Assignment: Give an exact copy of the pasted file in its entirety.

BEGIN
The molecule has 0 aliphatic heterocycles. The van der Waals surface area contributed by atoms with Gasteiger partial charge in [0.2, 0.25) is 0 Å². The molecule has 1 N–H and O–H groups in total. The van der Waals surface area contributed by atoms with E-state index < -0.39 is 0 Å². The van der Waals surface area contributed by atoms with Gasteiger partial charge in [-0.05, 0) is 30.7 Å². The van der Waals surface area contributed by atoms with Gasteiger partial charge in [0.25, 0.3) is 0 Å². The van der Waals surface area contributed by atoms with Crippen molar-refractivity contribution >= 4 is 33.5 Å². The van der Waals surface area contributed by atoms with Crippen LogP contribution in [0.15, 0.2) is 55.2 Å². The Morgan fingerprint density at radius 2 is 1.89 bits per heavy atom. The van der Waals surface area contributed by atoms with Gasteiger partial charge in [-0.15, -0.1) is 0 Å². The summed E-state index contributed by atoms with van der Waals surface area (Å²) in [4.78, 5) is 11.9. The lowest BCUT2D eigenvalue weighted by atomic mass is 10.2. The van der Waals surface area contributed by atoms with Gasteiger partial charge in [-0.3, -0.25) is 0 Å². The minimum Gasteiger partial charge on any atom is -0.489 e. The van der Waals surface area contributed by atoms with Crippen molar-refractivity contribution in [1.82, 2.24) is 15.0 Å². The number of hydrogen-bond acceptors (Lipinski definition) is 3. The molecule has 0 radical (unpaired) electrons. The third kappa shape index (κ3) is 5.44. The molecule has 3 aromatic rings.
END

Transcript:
The molecule has 0 aliphatic heterocycles. The van der Waals surface area contributed by atoms with Gasteiger partial charge in [0.2, 0.25) is 0 Å². The molecule has 1 N–H and O–H groups in total. The van der Waals surface area contributed by atoms with E-state index < -0.39 is 0 Å². The van der Waals surface area contributed by atoms with Gasteiger partial charge in [-0.05, 0) is 30.7 Å². The van der Waals surface area contributed by atoms with Gasteiger partial charge in [0.25, 0.3) is 0 Å². The van der Waals surface area contributed by atoms with Crippen molar-refractivity contribution >= 4 is 33.5 Å². The van der Waals surface area contributed by atoms with Crippen LogP contribution in [0.15, 0.2) is 55.2 Å². The Morgan fingerprint density at radius 2 is 1.89 bits per heavy atom. The van der Waals surface area contributed by atoms with Gasteiger partial charge in [-0.15, -0.1) is 0 Å². The summed E-state index contributed by atoms with van der Waals surface area (Å²) in [4.78, 5) is 11.9. The lowest BCUT2D eigenvalue weighted by atomic mass is 10.2. The van der Waals surface area contributed by atoms with Gasteiger partial charge in [-0.3, -0.25) is 0 Å². The minimum Gasteiger partial charge on any atom is -0.489 e. The van der Waals surface area contributed by atoms with Crippen molar-refractivity contribution in [1.82, 2.24) is 15.0 Å². The number of hydrogen-bond acceptors (Lipinski definition) is 3. The molecule has 0 radical (unpaired) electrons. The third kappa shape index (κ3) is 5.44. The molecule has 3 aromatic rings.